The Jak/STAT pathway can be activated by a large number of cytokines, including type I/II Interferons and members of the IL-6, IL-10, IL-12, Common gamma Chain, and Common beta Chain families, as well as numerous growth factors. Binding of the cytokine or growth factor to its receptor typically initiates oligomerization of the receptor chains allowing the associated Janus Kinases (Jaks) to activate each other by reciprocal tyrosine phosphorylation. The activated Jak proteins subsequently phosphorylate the receptor, creating binding sites for Signal Transducers and Activators of Transcription (STATs). Once bound to the receptor, STAT transcription factors are phosphorylated by Jaks or other kinases. Activated STAT proteins dissociate from the receptor and dimerize. STAT dimers translocate to the nucleus where they complex with other nuclear proteins and regulate the expression of target genes.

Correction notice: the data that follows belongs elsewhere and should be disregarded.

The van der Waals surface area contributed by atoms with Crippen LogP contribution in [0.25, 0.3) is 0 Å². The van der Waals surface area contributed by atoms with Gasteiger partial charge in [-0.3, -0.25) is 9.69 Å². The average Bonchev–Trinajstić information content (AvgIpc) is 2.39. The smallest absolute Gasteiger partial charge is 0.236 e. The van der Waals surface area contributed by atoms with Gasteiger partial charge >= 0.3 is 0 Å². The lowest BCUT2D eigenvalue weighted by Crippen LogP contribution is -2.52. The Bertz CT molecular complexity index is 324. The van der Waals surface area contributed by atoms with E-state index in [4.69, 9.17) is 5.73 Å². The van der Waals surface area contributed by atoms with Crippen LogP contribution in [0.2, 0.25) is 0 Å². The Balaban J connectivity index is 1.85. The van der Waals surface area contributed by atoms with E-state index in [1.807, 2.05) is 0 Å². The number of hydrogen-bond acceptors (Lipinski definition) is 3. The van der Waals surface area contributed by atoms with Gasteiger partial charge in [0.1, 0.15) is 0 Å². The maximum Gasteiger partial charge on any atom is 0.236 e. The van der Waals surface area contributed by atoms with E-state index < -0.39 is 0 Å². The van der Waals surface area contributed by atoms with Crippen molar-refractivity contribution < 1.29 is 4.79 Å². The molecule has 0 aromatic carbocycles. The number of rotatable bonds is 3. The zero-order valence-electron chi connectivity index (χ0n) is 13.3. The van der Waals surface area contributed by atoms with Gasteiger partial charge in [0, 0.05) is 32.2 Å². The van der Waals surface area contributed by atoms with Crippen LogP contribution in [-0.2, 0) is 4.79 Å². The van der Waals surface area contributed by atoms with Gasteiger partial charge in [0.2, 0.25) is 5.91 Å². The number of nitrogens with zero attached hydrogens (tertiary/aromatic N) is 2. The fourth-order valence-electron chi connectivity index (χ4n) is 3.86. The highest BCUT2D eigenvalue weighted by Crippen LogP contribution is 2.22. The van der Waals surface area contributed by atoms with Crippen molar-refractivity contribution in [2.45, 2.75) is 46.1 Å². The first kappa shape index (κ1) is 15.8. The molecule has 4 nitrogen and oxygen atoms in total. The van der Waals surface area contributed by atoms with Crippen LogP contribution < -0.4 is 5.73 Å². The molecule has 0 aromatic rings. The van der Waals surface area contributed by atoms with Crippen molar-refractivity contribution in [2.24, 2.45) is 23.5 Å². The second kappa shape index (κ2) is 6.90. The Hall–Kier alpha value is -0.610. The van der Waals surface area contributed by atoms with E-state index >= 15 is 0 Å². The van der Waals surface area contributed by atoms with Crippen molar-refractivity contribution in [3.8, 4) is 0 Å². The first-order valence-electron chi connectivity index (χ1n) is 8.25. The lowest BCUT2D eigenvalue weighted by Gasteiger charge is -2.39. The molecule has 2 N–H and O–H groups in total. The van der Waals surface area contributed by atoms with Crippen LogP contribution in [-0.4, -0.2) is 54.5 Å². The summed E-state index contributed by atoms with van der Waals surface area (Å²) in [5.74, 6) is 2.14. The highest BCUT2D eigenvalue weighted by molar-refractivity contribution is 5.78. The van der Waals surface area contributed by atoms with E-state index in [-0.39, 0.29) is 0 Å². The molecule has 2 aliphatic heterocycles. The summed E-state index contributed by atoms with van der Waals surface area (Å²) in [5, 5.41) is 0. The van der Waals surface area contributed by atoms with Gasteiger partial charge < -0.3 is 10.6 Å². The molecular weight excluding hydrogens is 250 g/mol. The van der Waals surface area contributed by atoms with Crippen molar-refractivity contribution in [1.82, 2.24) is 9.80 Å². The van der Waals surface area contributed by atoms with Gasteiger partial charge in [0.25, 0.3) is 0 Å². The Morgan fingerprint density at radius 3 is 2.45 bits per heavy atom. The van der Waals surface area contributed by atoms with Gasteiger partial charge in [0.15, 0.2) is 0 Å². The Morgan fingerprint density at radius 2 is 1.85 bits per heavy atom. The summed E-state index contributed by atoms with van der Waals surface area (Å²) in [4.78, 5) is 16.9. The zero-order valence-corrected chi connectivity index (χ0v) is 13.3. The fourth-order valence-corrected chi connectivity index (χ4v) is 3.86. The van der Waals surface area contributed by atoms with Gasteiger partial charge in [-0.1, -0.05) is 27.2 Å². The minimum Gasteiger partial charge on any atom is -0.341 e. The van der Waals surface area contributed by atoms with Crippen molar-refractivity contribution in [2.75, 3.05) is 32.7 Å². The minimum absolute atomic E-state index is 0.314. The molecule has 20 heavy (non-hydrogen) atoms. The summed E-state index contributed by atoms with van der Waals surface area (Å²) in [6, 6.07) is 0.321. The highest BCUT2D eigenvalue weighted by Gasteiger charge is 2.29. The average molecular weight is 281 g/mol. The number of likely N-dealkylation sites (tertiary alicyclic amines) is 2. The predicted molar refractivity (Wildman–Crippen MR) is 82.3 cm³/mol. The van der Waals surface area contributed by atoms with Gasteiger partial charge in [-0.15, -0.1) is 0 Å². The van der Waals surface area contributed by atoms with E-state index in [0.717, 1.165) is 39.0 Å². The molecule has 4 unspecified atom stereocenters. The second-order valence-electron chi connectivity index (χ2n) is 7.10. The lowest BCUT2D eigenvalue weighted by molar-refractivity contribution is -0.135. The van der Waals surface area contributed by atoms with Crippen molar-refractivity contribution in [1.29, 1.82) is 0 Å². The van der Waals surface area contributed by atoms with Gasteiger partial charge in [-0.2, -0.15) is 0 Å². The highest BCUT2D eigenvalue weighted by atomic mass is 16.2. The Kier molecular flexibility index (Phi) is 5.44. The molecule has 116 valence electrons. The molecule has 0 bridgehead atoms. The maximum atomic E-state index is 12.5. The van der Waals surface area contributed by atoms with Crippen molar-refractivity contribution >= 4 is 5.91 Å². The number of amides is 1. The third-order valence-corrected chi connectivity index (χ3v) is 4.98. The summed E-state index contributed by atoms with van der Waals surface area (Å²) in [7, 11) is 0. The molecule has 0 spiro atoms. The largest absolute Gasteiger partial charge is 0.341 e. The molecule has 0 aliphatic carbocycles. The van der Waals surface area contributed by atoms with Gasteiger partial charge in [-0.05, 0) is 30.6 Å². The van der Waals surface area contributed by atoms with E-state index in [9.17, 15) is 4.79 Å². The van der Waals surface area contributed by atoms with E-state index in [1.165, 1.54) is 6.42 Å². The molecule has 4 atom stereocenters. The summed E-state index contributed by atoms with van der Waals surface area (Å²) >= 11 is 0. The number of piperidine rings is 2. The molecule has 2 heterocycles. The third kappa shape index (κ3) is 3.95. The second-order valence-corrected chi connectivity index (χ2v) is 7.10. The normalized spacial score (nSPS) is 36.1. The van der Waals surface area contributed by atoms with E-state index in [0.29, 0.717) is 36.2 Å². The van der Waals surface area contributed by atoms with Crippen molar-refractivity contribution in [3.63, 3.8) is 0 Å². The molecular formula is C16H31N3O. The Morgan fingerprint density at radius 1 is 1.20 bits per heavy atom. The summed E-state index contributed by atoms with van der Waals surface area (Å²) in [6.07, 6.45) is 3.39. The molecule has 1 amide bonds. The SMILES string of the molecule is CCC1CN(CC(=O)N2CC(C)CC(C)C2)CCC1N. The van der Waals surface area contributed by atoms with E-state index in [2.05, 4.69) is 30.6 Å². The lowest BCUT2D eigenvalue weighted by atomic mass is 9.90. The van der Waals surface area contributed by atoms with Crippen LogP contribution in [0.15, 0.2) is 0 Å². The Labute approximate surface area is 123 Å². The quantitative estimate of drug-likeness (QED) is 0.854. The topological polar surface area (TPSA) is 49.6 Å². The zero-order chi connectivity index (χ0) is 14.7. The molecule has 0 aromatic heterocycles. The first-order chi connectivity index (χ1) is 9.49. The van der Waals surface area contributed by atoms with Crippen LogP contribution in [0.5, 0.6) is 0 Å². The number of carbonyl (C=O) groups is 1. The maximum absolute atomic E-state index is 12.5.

Signaling through the Jak/STAT pathway is tightly controlled by a number of distinct mechanisms. Key regulators of this pathway include Suppressors of Cytokine Signaling (SOCS), Protein Inhibitors of Activated STATs (PIASs), and protein tyrosine phosphatases (PTPs). The SOCS proteins are the primary regulators of the Jak/STAT pathway. This family of Src homology 2 (SH2) domain-containing proteins is composed of SOCS-1, -2, -3, -4, -5, -6, -7, and Cytokine-inducible SH2-containing Protein 1 (CIS-1), also known as CISH and SOCS. SOCS proteins form a classic negative-feedback loop of cytokine signaling. They are typically expressed at low levels and become rapidly induced following cytokine activation of the Jak/STAT pathway. SOCS proteins can inhibit Jak/STAT signaling through several mechanisms. These proteins bind via their SH2 domain to phosphorylated tyrosine residues on receptors thereby blocking STAT binding and activation. SOCS can also inhibit Jak activity. The N-terminal kinase inhibitory region (KIR) of SOCS proteins associated with phosphorylated Jaks and receptors act as a pseudo-substrate for the Jak kinases. SOCS also target multiple components of the Jak/STAT pathway for proteasomal degradation. SOCS proteins contain a C-terminal SOCS box that associates with Elongins B and C, Cullin 5 (Cul5), and the RING finger protein Rbx-1 to form a Ubiquitin ligase (E3) complex. Rbx-1 subsequently recruits a Ubiquitin-conjugating (E2) enzyme, and the multi-protein complex tags targeted proteins with polyubiquitin chains, marking them for degradation by the proteasome. SOCS have been shown to target activated Jaks and receptors for degradation by the proteasome. Interestingly, SOCS will also regulate its own activity by directing phosphorylated SOCS proteins to the proteasome.